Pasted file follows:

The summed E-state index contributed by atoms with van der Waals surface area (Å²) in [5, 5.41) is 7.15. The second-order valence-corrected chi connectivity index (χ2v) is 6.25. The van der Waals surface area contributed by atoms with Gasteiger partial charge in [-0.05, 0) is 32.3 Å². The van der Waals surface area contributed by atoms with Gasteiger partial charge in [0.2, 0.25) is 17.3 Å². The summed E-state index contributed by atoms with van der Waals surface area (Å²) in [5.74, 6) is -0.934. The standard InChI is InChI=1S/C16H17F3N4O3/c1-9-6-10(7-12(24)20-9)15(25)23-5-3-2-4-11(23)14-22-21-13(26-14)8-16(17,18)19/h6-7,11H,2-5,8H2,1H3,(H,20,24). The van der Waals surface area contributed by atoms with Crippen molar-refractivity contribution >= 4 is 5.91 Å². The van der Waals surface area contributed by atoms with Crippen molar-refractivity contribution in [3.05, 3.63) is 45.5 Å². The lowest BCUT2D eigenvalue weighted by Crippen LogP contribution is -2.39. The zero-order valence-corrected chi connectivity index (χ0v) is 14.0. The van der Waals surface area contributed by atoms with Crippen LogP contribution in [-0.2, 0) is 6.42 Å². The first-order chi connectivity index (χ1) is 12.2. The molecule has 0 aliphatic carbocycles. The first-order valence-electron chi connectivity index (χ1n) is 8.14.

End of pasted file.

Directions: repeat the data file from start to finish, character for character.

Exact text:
The summed E-state index contributed by atoms with van der Waals surface area (Å²) in [5, 5.41) is 7.15. The second-order valence-corrected chi connectivity index (χ2v) is 6.25. The van der Waals surface area contributed by atoms with Gasteiger partial charge in [-0.05, 0) is 32.3 Å². The van der Waals surface area contributed by atoms with Gasteiger partial charge in [0.2, 0.25) is 17.3 Å². The summed E-state index contributed by atoms with van der Waals surface area (Å²) in [5.74, 6) is -0.934. The standard InChI is InChI=1S/C16H17F3N4O3/c1-9-6-10(7-12(24)20-9)15(25)23-5-3-2-4-11(23)14-22-21-13(26-14)8-16(17,18)19/h6-7,11H,2-5,8H2,1H3,(H,20,24). The van der Waals surface area contributed by atoms with Crippen molar-refractivity contribution >= 4 is 5.91 Å². The van der Waals surface area contributed by atoms with Crippen molar-refractivity contribution in [3.05, 3.63) is 45.5 Å². The lowest BCUT2D eigenvalue weighted by Crippen LogP contribution is -2.39. The zero-order valence-corrected chi connectivity index (χ0v) is 14.0. The van der Waals surface area contributed by atoms with Crippen LogP contribution in [-0.2, 0) is 6.42 Å². The first-order chi connectivity index (χ1) is 12.2. The molecule has 0 aliphatic carbocycles. The first-order valence-electron chi connectivity index (χ1n) is 8.14.